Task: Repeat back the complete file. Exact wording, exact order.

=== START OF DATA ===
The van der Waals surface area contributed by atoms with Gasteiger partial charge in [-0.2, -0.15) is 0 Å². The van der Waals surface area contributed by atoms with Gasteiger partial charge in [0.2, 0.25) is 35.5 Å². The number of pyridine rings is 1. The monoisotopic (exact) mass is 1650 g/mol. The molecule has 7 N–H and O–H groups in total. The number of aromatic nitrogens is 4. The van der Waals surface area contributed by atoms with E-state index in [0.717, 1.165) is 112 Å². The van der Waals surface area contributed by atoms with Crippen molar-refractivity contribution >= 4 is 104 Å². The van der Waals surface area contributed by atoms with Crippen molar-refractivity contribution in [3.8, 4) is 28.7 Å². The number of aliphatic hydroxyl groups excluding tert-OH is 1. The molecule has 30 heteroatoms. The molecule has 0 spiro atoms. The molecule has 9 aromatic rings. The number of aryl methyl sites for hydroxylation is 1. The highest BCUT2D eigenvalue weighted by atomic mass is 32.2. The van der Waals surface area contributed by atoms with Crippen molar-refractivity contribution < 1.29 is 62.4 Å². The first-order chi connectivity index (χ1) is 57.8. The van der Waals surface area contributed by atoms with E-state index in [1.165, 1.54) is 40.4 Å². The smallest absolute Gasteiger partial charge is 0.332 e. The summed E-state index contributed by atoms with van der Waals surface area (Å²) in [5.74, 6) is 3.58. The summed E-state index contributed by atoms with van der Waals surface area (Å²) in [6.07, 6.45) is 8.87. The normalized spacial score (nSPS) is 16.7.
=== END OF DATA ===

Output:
The van der Waals surface area contributed by atoms with Gasteiger partial charge in [-0.2, -0.15) is 0 Å². The van der Waals surface area contributed by atoms with Gasteiger partial charge in [0.2, 0.25) is 35.5 Å². The number of pyridine rings is 1. The monoisotopic (exact) mass is 1650 g/mol. The molecule has 7 N–H and O–H groups in total. The number of aromatic nitrogens is 4. The van der Waals surface area contributed by atoms with E-state index in [0.717, 1.165) is 112 Å². The van der Waals surface area contributed by atoms with Crippen molar-refractivity contribution >= 4 is 104 Å². The van der Waals surface area contributed by atoms with Crippen molar-refractivity contribution in [3.8, 4) is 28.7 Å². The number of aliphatic hydroxyl groups excluding tert-OH is 1. The molecule has 30 heteroatoms. The molecule has 0 spiro atoms. The molecule has 9 aromatic rings. The number of aryl methyl sites for hydroxylation is 1. The highest BCUT2D eigenvalue weighted by atomic mass is 32.2. The van der Waals surface area contributed by atoms with Crippen molar-refractivity contribution < 1.29 is 62.4 Å². The first-order chi connectivity index (χ1) is 57.8. The van der Waals surface area contributed by atoms with E-state index in [1.165, 1.54) is 40.4 Å². The smallest absolute Gasteiger partial charge is 0.332 e. The summed E-state index contributed by atoms with van der Waals surface area (Å²) in [5.74, 6) is 3.58. The summed E-state index contributed by atoms with van der Waals surface area (Å²) in [6.07, 6.45) is 8.87. The normalized spacial score (nSPS) is 16.7.